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Four draws in round 7 - Aronian & Carlsen maintain 1.5 point lead
IMG 2932In what was the shortest round of the FIDE World Chess Candidates’ Tournament so far, Levon Aronian of Armenia and Magnus Carlsen of Norway maintained their 1.5 point lead over Russians Vladimir Kramnik and Peter Svidler. Against Teimour Radjabov of Azerbaijan, Carlsen needed to sacrifice an exchange to wear off dangerous threats against his king, which proved to be sufficient. Aronian got a small positional advantage against Alexander Grischuk of Russia, who saved himself by going for active defence. For a moment Kramnik was in big trouble, but he escaped with a draw when his opponent Boris Gelfand of Israel refrained from playing actively on move 19. Vassily Ivanchuk of Ukraine and Peter Svidler of Russia played the shortest draw of the round in a Scotch game that quickly turned into an endgame.

In the seventh round of the FIDE World Chess Candidates’ Tournament all games were finished in less than four hours. It’s hard to believe, though, that the participants were trying to be ready in time for the Chess Boxing event which is taking place at London’s Scala Club on Saturday night. Especially Magnus Carlsen and Levon Aronian have something better to do, on the night before they will play each other for the second time.

Less than three hours into the round, Vassily Ivanchuk and Peter Svidler were in the middle of an interesting ending when they suddenly agreed to a draw. “I didn’t expect the Scotch, and he probably didn’t expect long castles,” is how Svidler explained the time spent by both players in what was a theoretical opening variation. “It was a new position to me. I was trying to understand what was going on, and trying not to blunder something,” said Ivanchuk.

The players quickly reached an ending where White had a rook, bishop and knight with five pawns against two rooks and seven pawns for Black. Because neither player could really play for a win, the move repetition was a logical finish. Not satisfied with his play in the previous two rounds, Svidler said: “I don’t particularly mind equalizing and making a draw against a very strong player.”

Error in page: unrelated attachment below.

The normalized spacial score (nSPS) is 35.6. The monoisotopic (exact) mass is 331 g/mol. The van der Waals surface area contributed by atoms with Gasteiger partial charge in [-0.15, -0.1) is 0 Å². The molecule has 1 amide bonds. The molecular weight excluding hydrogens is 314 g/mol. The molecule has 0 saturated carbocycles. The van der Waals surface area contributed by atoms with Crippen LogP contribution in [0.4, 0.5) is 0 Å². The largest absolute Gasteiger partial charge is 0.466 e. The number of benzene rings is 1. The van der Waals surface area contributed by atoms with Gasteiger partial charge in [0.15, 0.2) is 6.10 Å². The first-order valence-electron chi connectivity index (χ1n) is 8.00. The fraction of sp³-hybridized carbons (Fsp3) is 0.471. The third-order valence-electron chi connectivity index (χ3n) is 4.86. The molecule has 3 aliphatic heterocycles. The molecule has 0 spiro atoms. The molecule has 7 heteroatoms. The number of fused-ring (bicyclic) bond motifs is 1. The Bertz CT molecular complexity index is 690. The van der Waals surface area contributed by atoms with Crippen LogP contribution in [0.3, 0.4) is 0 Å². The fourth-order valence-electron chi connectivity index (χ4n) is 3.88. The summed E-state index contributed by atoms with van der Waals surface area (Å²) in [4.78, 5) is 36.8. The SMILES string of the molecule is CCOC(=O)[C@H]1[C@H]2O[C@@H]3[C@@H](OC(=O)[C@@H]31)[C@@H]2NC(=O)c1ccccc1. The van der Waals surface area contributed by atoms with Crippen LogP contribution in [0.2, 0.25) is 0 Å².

Against Boris Gelfand, Vladimir Kramnik played the same Nimzo-Indian line as in his round 4 game against Teimour Radjabov. The Russian deviated himself, and improved upon a game that his opponent played last year in his World Championship match against Viswanathan Anand. Kramnik’s preparation worked well, but then he played a “terribly risky move”, namely 19…Ne8. "The tournament situation asks you to play for a win in every game," said Kramnik.

However, if Gelfand had played one of his knights to g5  there, he would have gotten a very promising position. When host Anastasiya Karlovich mentioned one of the tactical ideas the computer engines found, Kramnik was slightly shocked: "Hmmm... so I missed something." And when former top grandmaster Evgeny Bareev mentioned the other Ng5 move to Kramnik, the former World Champion was even more surprised: “I thought I saw something. It's really strange, I don't know what I was missing. Some kind of blackout." It seems that a bit of luck was finally on Kramnik’s side, but he’ll need more in the second half of the tournament if he wants to fight for first place.